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Robots Develop Sense of Touch


A human hand can find a tool without looking, or put down a glass of water without spilling.

But for robots, these actions are harder than they seem. That is because using a hand requires a sense of touch.

Veronica Santos leads the Biomechatronics Lab at the University of California, Los Angeles.

Veronica Santos, head of the Biomechatronics Lab at the University of California, Los Angeles
Veronica Santos, head of the Biomechatronics Lab at the University of California, Los Angeles

"So, for example, how hard am I squeezing this object? What forces are required at my fingertips so that I can do these very fine dexterous manipulations of handheld objects?"

Santos and researchers are designing robot hands that do not just hold things. The robot hands can also feel when to let go, says Kenny Gutierrez, a graduate student.

Kenny Gutierrez demonstrates a robot that can sense through touch
Kenny Gutierrez demonstrates a robot that can sense through touch

"It's waiting for contact with the table before it decides to let go of the box."

The researchers have created a mechanical finger that senses many of the same things human fingers do. Santos says the device is equipped with a sensor that provides information about what the fingertip is touching. The information can include the object’s temperature, internal fluid pressure and movement.

Making robots more gentle and sensitive to touch is a popular research area. Engineers at New York’s Cornell University, for example, built a robot that can identify when a tomato is fully grown.

Robot that can identify when a tomato is fully grown, built at New York’s Cornell University
Robot that can identify when a tomato is fully grown, built at New York’s Cornell University

Its sense of touch comes from light shining through its clear rubber skin.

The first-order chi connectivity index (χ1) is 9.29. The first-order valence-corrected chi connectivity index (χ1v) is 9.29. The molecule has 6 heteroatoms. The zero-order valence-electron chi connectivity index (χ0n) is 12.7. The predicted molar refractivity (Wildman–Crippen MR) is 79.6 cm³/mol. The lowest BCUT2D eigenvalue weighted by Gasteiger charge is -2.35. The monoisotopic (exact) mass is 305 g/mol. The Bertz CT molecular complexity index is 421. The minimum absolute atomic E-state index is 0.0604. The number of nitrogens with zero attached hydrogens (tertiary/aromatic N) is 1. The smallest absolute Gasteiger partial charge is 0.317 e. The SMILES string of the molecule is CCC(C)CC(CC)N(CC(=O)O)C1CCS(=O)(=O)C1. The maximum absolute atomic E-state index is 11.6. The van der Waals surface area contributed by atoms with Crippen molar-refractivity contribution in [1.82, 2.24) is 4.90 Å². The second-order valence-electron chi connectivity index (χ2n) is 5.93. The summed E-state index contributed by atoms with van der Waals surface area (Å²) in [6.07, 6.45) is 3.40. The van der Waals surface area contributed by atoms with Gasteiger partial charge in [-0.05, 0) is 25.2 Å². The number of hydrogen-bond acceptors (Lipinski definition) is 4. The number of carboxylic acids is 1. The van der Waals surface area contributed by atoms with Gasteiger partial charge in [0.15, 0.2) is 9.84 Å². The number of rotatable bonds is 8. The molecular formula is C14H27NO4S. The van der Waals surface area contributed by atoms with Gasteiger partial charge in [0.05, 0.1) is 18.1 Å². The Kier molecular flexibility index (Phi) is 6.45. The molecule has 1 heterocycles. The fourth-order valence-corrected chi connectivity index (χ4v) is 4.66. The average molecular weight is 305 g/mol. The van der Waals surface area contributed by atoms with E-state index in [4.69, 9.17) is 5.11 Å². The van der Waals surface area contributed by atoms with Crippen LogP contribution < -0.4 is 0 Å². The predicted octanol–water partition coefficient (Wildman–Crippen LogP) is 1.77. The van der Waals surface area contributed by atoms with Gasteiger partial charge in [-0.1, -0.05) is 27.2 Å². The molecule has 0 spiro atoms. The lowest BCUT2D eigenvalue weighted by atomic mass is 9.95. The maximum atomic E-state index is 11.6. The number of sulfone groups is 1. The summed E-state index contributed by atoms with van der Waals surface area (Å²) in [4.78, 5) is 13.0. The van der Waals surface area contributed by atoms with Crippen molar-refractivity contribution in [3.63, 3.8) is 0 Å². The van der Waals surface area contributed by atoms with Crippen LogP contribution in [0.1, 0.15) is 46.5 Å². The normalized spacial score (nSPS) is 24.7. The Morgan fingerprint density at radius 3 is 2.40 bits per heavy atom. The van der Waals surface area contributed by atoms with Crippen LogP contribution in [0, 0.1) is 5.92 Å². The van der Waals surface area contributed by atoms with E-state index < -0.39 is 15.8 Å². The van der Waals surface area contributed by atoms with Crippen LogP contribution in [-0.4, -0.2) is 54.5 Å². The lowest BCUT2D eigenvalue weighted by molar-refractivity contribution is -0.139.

Cornell engineering professor Robert Shepherd says this technology costs less than high-tech electronic skin.

Scientists at China's Harbin Institute of Technology have made artificial skin with electronic hairs that feel pressure much like human hairs do. It can feel something as soft as a tissue.

Researchers are now working to add a sense of touch to artificial arms and legs.

I’m Jill Robbins.

Arturo Martinez and Steve Baragona reported this story for VOANews.com. George Grow adapted their report for Learning English. Ashley Thompson was the editor.

Now it's your turn. What do you think about these robots that can sense through touch? Have you ever used a robot at work or school? Write to us in the Comments section or on our Facebook page.

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Words in This Story

squeezing – v. to force or create pressure, especially on opposite sides

fingertip – n. the end of a finger

dexterous – adj. done with mental or physical skill

manipulation – n. the act of operating skillfully; the act of operating, using or moving something

table – n. a piece of furniture with a flat surface and usually four legs

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